This past week, two of our district’s high schools administered a District-created Performance Task. The task consisted of a classroom activity one day, and the following day, a self-guided time of research, curating/synthesizing information, and writing a position paper on a topic that was relevant to our local community. After finishing the task, students were given the opportunity to give feedback about the Performance Task. Later in the week, teachers at one high school had the chance to give feedback about their experience and that of their students at a staff meeting. I was pleasantly surprised by some things that come out in the discussion.
A couple of teachers caught my attention by sharing that after the Performance Task was over, they observed some students talking to each other about positions they took in their papers, using evidence from the research they had been given and read. It was an “Aha” moment for me because what those students were doing is what we should be looking to see OFTEN across the curriculum. They weren’t just “unloading” the facts that had been covered in lectures, readings, and videos or showing they could defend a proposition in an essay assignment. They had “uncovered” meaningful information and made real-world connections about a topic that was relevant to them and their community. They were, in fact, engaged in authentic dialogue with THEIR voice.
With the digital tools available to us today, there are many ways we can provide students fertile ground for dialogue and the integration of various perspectives. Students can learn in an abundance of perspective, of information, and of connection with others. Their learning process and thinking are changed as they are given room to explore, problem-solve, and synthesize and share their perspective. And whether or not that was intended, something spontaneously occurred.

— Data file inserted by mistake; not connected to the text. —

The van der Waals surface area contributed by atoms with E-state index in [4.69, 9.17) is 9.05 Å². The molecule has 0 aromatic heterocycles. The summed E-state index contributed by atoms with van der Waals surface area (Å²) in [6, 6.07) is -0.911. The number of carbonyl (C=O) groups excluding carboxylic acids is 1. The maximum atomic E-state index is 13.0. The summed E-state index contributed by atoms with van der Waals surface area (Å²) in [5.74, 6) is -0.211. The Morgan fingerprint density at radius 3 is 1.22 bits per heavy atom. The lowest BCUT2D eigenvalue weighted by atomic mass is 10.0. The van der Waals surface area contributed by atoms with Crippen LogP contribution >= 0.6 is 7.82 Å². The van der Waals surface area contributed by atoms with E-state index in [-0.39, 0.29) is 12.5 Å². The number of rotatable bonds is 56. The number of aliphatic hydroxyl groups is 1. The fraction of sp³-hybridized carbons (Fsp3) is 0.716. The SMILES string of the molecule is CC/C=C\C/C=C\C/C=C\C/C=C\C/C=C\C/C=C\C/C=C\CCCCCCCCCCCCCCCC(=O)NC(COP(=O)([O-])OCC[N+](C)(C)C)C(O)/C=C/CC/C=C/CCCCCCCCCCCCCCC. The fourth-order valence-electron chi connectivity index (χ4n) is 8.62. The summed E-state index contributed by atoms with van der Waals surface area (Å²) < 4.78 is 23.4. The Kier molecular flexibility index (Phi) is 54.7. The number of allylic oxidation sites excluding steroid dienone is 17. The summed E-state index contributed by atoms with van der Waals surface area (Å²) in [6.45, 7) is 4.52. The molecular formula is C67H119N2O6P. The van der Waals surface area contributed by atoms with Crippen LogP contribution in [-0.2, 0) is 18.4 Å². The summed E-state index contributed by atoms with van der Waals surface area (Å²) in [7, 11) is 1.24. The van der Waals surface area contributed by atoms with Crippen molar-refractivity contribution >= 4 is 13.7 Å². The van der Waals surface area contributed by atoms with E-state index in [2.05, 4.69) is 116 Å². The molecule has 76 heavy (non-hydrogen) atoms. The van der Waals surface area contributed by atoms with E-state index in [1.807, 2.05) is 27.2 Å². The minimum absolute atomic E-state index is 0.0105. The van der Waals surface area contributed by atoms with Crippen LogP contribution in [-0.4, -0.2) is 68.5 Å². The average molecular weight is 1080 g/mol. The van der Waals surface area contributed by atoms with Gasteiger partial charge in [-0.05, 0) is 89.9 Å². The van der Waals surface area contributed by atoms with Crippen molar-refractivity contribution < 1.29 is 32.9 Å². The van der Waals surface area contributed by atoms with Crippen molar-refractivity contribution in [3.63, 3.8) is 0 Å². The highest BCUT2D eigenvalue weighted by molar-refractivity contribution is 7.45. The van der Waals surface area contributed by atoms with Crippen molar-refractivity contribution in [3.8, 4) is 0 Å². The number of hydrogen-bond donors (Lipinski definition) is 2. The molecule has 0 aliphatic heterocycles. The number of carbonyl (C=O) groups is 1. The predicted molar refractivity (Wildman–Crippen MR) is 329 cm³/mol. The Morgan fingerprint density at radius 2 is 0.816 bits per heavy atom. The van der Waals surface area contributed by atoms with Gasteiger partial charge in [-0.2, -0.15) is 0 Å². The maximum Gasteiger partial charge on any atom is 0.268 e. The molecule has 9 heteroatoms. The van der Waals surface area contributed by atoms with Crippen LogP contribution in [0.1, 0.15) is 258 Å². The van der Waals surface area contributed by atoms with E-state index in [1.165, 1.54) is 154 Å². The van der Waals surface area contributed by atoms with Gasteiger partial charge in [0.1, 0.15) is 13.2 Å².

“Not a series of remembered ideas, reproduced for testing, and quickly forgotten. But something flexible that is already integrated with the other things a learner knows.” (Dave Cormier, 2011)
At one point, the discussion took another unexpected turn. It was pointed out that students need to begin learning what they will face in today/tomorrow’s job market. And part of that is being able to adapt and learn in uncertainty. The question was raised, “Is all we want from experiences like this is for students to demonstrate learning through a graphic organizer and essay, or are there other long-term objectives we should be targeting in the process? And are we scaffolding this learning along the way to prepare them for real world performance tasks, where they have to demonstrate the ability to research, curate, reflect on, and create/share/demonstrate learning?”
Christina Hendricks (@clhendricksbca), a member of my PLN (professional learning network) wrote, “…the “best learning” has to do with helping people deal with uncertainty, to figure out how to make decisions and choose the paths they should take when faced with situations in which the outcomes are uncertain. Education is tricky because we don’t know exactly what sorts of knowledge will be needed in the future, the changes different fields will undergo, the changes new technologies will bring, etc. So encouraging good decision-making and creative problem-solving skills, as well as the ability to continually guide one’s own learning to gain new knowledge as needed, are critical. (ETMOOC: Rhizomatic Learning in Philosophy Courses, 2013)
We need to be serious about helping students learn relevant life skills – Habits of Mind (as well as subject matter and other applied skill sets). Our district is grappling with how to connect our curriculum to Career Technical Education pathways and STEM education. This curriculum moves beyond preparing students for college to the job market and daily life. As one teacher stated, “Employers aren’t asking if you can write a good essay.”
Although the Performance Task was originally designed to assess students’ skill at being able to demonstrate a variety of academic skills, it became obvious that we need to think more broadly when creating District/State Assessments. I’m looking forward to seeing how our thinking and practice across the district reflects continuing transformation in our pedagogy and practice.